RE: using certificates in Outlook for encryption

From: Ted LeSueur (
Date: 04/15/05

  • Next message: Rod Dickerson: "Re: using certificates in Outlook for encryption"
    Date: Fri, 15 Apr 2005 08:44:58 -0700
    To: <>, "Stegman, William" <>, <>

    I disagree, your description only takes into account internal or organizational email. This will not work for external organizations with whom you wish communicate with, you may want to try this out Adrian. Try sending a digitally signed and encrypted email to a person you have never had a communication with, Outlook will let you sign it, but it will not let you encrypt it. Why because Outlook recognizes that the intended recipient does not have your public key. For that matter try sending an encrypted email to me. One of two things will happen, either Outlook will not let you send the email encrypted or you can send the file, but I will not be able to open it because I don't have your public key.

    -----Original Message-----
    From: Adrian Floarea []
    Sent: Friday, April 15, 2005 2:13 AM
    To: 'Stegman, William';
    Subject: RE: using certificates in Outlook for encryption

    If you use an AD with PKI schema is not necessary to send an email with
    public key, if you have all the certificates in AD. Outlook knows to work
    with certificates from AD using GAL. Anyway, if a user receipt an encrypted
    email, he must also have certificate for encrypt email installed in his
    system and Outlook and the private key associated with this. A very
    important aspect is that the encryption certificate must installed
    correctly, in order to permit Outlook have a reference to private key.

    If you have the certificate in PKCS#12 file, it must be installed in
    Certificates/Current User/Personal. Also if the user has this certificate on
    a smart card, it must use one of tools for this card to install certificates
    in system in the same store. Generally, this work is done automatically by
    the soft of the smart card.

    And another important issue is that the certificate must have all the path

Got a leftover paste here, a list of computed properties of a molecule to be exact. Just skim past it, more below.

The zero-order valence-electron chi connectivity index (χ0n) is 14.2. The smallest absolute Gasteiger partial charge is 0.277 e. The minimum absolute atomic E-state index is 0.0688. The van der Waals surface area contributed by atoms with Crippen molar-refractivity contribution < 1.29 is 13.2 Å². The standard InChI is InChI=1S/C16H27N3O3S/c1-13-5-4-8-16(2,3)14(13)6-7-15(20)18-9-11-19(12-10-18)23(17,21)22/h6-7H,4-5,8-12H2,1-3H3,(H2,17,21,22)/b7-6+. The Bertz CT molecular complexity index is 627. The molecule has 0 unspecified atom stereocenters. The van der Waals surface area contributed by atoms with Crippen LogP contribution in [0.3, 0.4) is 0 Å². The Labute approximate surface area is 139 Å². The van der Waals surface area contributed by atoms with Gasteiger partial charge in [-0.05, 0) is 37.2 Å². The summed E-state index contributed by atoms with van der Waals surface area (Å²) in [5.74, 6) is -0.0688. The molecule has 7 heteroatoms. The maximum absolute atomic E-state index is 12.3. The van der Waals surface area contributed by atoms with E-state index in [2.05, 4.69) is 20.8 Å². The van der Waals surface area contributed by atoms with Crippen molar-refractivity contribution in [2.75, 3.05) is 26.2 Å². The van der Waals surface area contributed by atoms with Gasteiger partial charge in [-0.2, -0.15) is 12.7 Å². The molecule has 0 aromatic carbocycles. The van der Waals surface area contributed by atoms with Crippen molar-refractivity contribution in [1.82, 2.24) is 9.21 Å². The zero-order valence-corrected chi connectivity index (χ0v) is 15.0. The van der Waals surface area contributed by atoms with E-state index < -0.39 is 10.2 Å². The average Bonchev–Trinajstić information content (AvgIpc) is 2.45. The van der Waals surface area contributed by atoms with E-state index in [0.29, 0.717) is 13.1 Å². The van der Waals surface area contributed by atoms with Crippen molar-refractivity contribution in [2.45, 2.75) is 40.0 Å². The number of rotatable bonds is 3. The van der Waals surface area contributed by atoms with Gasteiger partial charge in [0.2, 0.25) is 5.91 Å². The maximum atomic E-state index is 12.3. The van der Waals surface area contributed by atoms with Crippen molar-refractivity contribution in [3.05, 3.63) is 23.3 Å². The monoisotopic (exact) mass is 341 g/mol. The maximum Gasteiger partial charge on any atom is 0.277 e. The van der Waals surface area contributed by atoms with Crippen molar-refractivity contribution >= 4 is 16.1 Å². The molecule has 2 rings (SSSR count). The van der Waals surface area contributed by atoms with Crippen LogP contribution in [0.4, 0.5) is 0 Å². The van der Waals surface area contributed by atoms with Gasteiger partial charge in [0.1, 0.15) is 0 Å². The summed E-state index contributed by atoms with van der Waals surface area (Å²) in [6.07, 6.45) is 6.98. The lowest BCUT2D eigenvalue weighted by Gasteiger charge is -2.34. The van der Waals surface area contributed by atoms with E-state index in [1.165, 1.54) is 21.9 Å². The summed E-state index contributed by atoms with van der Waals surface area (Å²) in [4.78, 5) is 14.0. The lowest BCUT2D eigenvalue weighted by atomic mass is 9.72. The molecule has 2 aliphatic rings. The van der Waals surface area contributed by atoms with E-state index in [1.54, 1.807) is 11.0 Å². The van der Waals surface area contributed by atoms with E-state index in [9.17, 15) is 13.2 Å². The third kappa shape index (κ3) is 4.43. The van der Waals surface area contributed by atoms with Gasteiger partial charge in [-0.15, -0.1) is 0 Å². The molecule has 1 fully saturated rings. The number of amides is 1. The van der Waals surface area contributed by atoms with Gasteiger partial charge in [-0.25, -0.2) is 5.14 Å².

(certificate of issuer, of root etc) valid installed in AD schema or on
    locall computer. Outlook generally don't use certificates which can't
    validate them.

    And finally is not necessary to send your public key to intended recipient.
    It is necessary only in the case if you want that recipient sometime want to
    send you an encrypted email.


    Adrian Floarea
    Information Security Department
    IT&C Division, UTI Systems SA
    Bucharest, Romania

    -----Original Message-----
    From: Stegman, William []
    Sent: Thursday, April 14, 2005 5:53 PM
    Subject: using certificates in Outlook for encryption

    I have an enterprise PKI setup in our win2k active dir domain, and have been
    issuing user certificates for authentication, efs, and email encryption. 
    I've got wireless working fine with the certs, and signing messages from
    outlook works ok too, but when trying to encrypt the messages for others to
    view, I'm missing something.  Everything I keep reading only brushes over
    the fact that you can send your public key in an email message to your
    intended recipient so he/she can later read your encrypted messages, but
    once I receive that public key through a singed email, there's nothing I can
    really do with it as far as I can tell.  The messages are being sent to
    users who have obtained private keys from the same source, the AD enterprise
    CA.  I've posted some notes on MS's community newsgroups, but no bites.  The
    outlook clients range from 2000 to 2003, I've got the certificates
    configured in outlook's security tab, I think I'm just missing the public
    key part......
    Thank you,
    William Stegman - Network Administrator
    TransCore - Hummelstown
    Phone: 717-561-5931
    Fax: 717-564-8439




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